The name given in Scotland to a strip of land, or the corner of a field, left untilled. It is a popular superstition that unless some such place is left, the Spirit of Evil will damage the crop.--Edwin Radford's Encyclopedia of Phrases and Origins, 1945
On the first Monday after Christmas holidays it was customary for farm laborers, or plough-stots, sometimes dressed in white and adorned with flowers and ribbons, to raise plough-money for drinking revelries. In Rustic Speech and Folklore (1914), E. M. Wright remarked, "Among them were usually two special characters, the Fool, and a man dressed up showy female costume called the Bessy; but in some places, there were two, and even four female characters with such names as Sweet Sis, Old Joan, Maid Marian, or collectively named Bessybabs, Ladymadams, Queens. This troupe performed some kind of morris-dance or sword-dance, and collected money from the onlookers."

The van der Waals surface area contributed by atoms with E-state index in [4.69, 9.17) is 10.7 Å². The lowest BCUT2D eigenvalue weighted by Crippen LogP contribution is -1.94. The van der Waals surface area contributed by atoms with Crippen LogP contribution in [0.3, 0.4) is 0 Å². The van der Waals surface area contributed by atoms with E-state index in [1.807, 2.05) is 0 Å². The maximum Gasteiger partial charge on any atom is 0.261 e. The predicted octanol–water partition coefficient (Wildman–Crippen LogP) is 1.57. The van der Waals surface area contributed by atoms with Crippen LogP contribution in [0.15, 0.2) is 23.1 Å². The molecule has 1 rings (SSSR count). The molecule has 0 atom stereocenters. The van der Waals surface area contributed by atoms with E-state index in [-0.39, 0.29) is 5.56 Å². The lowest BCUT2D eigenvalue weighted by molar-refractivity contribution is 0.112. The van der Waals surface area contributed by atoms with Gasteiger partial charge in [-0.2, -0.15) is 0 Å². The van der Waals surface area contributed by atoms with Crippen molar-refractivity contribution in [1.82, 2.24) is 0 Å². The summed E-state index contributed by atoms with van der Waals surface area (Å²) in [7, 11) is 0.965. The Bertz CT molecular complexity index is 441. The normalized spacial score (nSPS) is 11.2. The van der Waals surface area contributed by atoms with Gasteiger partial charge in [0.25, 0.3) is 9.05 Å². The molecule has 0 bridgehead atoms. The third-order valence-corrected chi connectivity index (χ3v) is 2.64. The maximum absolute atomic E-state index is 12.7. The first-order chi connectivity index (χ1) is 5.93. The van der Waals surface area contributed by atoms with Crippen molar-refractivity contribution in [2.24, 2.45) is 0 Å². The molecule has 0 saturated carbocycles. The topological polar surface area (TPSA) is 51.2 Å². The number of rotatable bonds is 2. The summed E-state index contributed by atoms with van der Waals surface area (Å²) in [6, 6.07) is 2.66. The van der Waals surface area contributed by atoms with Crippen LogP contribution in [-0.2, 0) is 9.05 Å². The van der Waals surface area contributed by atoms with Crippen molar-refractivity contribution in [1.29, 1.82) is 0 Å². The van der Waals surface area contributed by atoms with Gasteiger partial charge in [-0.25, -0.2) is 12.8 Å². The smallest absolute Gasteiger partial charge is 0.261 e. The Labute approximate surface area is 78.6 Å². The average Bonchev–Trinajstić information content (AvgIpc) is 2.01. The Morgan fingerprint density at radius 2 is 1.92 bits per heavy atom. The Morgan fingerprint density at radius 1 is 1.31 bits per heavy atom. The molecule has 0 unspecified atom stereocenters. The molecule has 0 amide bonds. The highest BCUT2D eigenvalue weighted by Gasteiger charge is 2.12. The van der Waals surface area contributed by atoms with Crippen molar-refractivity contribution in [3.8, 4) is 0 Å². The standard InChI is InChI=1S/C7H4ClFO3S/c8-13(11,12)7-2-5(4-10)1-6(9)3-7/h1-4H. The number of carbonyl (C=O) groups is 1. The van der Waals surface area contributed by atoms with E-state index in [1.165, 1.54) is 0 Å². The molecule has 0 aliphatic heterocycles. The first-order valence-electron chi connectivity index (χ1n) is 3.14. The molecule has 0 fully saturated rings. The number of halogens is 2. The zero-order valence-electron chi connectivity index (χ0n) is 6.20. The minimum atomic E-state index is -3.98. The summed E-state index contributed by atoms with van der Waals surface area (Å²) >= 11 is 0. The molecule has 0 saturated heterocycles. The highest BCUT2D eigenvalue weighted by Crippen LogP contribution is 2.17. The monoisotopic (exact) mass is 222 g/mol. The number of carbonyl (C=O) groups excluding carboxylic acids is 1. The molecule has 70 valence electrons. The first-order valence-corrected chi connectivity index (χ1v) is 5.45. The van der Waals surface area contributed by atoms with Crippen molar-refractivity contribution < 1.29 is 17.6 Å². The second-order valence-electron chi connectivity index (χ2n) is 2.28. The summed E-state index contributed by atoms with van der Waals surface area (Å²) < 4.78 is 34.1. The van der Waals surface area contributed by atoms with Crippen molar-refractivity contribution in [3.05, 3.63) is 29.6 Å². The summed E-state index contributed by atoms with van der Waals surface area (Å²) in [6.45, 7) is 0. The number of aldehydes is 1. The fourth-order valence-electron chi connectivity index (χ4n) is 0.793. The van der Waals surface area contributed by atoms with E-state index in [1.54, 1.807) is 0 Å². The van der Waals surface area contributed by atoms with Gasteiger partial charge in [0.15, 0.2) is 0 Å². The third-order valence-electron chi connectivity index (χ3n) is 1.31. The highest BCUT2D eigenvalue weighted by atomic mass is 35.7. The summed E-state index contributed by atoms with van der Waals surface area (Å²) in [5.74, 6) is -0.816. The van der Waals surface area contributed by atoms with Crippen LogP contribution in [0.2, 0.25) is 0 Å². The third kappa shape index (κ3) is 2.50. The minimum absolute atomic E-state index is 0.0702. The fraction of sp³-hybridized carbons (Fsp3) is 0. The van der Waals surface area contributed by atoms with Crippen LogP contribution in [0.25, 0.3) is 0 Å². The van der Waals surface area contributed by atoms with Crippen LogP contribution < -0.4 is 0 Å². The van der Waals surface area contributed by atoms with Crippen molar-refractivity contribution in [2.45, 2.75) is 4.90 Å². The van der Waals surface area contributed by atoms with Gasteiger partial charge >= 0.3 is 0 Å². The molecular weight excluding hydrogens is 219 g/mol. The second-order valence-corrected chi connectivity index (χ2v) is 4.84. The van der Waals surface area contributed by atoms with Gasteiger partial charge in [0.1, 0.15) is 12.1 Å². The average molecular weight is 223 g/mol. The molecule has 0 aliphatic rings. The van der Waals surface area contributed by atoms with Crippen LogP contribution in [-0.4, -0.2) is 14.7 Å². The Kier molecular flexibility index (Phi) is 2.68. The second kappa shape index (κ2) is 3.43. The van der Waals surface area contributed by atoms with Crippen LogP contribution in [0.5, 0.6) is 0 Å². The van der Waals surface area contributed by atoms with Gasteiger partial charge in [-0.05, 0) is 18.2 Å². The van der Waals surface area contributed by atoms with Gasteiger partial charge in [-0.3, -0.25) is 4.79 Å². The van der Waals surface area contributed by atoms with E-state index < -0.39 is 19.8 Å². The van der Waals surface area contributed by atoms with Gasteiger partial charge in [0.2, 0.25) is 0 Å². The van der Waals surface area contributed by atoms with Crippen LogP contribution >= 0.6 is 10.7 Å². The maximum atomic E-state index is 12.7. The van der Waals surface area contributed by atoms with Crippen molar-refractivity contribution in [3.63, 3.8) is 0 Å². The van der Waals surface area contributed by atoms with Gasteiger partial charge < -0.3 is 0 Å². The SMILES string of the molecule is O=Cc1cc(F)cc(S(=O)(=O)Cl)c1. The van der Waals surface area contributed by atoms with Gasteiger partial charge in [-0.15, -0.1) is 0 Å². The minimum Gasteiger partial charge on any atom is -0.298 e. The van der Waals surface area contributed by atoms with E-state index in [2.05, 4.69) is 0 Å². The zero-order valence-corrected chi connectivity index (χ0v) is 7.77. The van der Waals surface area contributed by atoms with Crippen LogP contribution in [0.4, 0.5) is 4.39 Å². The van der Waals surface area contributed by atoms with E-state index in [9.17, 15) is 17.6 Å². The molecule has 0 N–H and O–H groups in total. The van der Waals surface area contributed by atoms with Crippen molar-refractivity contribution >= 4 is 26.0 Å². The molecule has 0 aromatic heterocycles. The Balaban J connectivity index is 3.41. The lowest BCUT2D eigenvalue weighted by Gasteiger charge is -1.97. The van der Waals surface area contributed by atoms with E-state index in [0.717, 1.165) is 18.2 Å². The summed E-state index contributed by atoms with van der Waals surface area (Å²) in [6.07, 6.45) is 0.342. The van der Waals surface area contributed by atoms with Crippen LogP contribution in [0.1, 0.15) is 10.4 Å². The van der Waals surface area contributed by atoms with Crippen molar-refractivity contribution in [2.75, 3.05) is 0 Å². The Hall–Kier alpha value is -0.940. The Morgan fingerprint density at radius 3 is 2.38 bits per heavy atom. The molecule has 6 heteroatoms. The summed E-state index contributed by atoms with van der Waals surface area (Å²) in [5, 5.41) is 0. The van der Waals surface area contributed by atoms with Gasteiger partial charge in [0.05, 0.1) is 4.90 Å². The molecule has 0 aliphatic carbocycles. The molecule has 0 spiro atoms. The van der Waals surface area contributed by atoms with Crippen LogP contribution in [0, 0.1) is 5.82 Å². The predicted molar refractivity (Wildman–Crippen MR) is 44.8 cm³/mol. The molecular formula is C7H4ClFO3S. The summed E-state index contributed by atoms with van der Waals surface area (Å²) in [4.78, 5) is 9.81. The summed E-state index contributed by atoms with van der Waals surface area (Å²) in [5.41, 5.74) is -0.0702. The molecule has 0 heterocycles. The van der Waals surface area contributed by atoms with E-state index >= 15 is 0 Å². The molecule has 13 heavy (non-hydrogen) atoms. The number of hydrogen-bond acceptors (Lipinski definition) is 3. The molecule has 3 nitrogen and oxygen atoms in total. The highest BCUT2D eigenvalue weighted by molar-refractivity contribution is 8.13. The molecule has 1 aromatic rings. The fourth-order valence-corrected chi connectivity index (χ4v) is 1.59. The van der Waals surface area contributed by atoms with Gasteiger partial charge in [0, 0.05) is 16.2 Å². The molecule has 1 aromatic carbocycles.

<deep voice> But they were totally butch and not at all a bunch of whoopsies, honestly. </deep voice>
Re: "goodman's croft", what do you want to bet that started out as the fairly straightforward practice of leaving part of the field fallow to avoid overplowing, and got corrupted into pseudoreligious gobbledegook by later generations?